Look to El Salvador! Congratulations to Alejandro Mendez, World Barista Champion 2011!

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Anyone who's walked through a field of blossoming coffee trees will always remember the amazing scent from the flowers

It was such a joy to watch the finals in the World Barista Championship live from Bogota, Colombia yesterday, and especially to see Alejandro Mendez from El Salvador during his 15 minute presentation and preparation of his coffees.

It is in the air: coffee enthusiasts world wide are praising Alejandro for his focus on the coffee plant itself:

Alejandro started with his signature drink, telling the judges he wanted to utilize the whole coffee plant, in this case the El Salvadorean natural hybrid Orange Bourbon:

  • he made a tea-like infusion from dried coffee flowers, having gathered the flowers by spreading carpets under the coffee trees, and catching the white petals as they fell after pollination (the coffee trees flower only a few days, and then swiftly fall off). The flowers were then dried for two weeks.
  • he made a second infusion from dried cascara;  the skin of the coffee cherry, gathered after the beans are removed (de-pulping). Cascara has gained some popularity the last years after some coffee growers started offering it. In Africa and the arabic world it is known as ‘Quishr’. Alejandro collected the cascara during harvest, and dried the cascara for a few days only.
  • Alejandro made a third infusion from coffee cherries stripped of the cascara: the beans now covered by the fruit flesh only (the ‘pulp’). The coffee cherry pulp tastes like sweet melon.
  • the fourth ingredient in Alejandros Signature Beverage was espresso: he used two grinders, one with Orange Bourbon ‘natural’, and the other with Orange Bourbon ‘washed’. Alejandro pulled one double shot from each grinder, blended them and then evenly poured this into the judges glasses with the blend of the three other ingredients.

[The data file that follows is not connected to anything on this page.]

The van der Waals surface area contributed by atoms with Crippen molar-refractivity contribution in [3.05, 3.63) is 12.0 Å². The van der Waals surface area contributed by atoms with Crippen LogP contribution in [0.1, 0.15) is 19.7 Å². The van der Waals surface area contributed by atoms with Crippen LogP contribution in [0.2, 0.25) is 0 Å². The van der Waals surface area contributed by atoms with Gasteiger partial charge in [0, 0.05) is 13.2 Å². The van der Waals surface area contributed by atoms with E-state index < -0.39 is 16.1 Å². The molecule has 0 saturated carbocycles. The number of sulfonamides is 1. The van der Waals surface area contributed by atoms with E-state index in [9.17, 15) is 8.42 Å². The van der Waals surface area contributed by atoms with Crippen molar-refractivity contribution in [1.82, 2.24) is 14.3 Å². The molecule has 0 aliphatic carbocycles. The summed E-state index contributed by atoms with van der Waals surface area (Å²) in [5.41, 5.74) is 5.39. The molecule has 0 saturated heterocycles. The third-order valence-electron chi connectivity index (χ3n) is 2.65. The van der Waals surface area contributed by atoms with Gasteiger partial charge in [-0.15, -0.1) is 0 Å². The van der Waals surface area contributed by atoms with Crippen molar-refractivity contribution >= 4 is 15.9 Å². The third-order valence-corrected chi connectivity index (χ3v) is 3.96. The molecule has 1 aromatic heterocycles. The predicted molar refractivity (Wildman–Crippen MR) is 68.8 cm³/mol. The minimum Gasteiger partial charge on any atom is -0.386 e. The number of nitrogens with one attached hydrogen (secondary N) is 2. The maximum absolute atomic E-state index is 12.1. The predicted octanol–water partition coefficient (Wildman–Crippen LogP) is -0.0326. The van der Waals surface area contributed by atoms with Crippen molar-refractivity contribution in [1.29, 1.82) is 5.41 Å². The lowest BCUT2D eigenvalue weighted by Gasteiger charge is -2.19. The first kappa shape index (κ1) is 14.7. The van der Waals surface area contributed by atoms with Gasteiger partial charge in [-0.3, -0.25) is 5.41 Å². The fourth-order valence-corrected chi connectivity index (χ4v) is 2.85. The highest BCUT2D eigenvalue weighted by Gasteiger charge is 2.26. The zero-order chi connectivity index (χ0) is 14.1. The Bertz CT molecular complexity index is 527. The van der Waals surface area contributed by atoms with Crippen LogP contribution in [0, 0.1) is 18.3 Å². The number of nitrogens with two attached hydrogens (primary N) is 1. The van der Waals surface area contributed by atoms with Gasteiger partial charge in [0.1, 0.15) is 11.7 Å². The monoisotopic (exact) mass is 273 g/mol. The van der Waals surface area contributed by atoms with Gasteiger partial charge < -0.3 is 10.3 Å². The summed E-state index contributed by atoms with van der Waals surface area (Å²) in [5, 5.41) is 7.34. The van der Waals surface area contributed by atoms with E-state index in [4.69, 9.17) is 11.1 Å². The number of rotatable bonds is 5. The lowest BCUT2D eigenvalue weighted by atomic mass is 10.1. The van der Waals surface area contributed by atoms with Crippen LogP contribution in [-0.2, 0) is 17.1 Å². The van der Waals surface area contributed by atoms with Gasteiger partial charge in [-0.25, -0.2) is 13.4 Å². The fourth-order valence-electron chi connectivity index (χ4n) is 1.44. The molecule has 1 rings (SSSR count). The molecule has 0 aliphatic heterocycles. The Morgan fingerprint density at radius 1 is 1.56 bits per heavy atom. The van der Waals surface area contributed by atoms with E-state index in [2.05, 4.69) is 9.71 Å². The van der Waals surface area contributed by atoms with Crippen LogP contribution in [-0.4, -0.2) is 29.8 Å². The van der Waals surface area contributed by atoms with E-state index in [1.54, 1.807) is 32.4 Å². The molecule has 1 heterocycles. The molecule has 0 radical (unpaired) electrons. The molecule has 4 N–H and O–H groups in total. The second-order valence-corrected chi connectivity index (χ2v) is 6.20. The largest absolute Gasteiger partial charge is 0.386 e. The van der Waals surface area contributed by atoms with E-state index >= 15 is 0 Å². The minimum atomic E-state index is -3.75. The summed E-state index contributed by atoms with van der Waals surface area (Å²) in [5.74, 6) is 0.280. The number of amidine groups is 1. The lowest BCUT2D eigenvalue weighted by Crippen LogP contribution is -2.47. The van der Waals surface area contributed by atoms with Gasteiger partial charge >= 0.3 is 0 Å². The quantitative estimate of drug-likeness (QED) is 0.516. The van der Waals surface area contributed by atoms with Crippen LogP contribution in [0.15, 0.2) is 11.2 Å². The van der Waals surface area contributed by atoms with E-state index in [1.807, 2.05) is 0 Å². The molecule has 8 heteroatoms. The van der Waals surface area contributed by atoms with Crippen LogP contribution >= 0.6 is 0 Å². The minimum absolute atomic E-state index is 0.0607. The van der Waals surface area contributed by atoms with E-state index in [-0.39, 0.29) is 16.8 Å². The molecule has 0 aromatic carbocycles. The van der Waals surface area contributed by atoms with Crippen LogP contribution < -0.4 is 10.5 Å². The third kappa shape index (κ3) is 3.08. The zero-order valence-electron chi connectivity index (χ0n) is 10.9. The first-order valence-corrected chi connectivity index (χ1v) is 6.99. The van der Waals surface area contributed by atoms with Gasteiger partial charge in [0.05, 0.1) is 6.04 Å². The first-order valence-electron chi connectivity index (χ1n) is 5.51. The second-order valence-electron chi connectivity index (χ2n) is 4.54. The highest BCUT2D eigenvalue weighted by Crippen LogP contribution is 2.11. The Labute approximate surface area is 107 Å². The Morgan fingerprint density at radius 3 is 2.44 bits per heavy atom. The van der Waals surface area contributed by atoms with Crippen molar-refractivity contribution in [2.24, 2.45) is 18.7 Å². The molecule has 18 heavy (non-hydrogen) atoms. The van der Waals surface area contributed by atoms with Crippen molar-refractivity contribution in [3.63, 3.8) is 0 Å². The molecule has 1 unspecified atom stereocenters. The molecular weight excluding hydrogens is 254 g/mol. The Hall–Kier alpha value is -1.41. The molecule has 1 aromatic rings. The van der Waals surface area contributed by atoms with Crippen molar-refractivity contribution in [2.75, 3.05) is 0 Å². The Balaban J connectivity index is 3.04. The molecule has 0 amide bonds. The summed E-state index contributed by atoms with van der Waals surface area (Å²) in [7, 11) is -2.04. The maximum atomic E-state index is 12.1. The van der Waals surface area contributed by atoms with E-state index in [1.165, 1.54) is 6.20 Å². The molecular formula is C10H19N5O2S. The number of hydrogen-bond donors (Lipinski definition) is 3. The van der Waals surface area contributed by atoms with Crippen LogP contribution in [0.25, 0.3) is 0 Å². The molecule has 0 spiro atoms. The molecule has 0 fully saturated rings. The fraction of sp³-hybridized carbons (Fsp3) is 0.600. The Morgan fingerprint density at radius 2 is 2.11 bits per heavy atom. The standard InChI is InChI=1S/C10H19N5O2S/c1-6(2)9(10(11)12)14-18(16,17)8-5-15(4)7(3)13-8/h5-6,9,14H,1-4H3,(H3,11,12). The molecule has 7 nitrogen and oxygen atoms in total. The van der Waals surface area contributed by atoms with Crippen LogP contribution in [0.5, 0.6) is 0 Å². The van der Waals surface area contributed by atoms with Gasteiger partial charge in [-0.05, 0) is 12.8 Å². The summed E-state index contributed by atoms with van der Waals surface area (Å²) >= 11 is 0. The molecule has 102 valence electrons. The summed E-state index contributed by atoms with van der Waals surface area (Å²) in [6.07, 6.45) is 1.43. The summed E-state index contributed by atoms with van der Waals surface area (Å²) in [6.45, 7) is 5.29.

Quite simple and pure; no sweetening nor topping or even stirring: Alejandro presented all that the coffee plant produces (except tea made from the leaves, perhaps?). And there was no doubt this young man knew his way around a coffee farm –

The judges were then served espressi:  crip and clean from the washed bourbon. This is when Alejandro told the judges to evaluate the créma first, and not stir the espresso with a spoon (as they are suppose to do, according to the ‘protocol’): he then elegantly removed the créma and served the judges anew, asking them to taste his espresso sans the characteristic hazelnut layer usually topping the extraction.

A daring move, but the judges thus got the pure essence in the cup  -and, after all, that’s what it is all about  -and surely in Alejandros philosophy.

For his cappuccini, the el salvadorean barista chose the natural processed orange bourbon in the 2nd grinder as basis espresso.

I’ve often wished I could bring back home the scent of coffee blossom in the air, but there’s no way you can pick the flowers: they are waiting to be pollinated (and these fragile flowers are only fertile a couple of hours)! After a couple of days, they whither and fall off the twigs. Picking flowers means picking to-be-cherries, so I wouldn’t do that. Alejandro could just put a carpet under the tree and come back later…

coffee blossom in El Salvador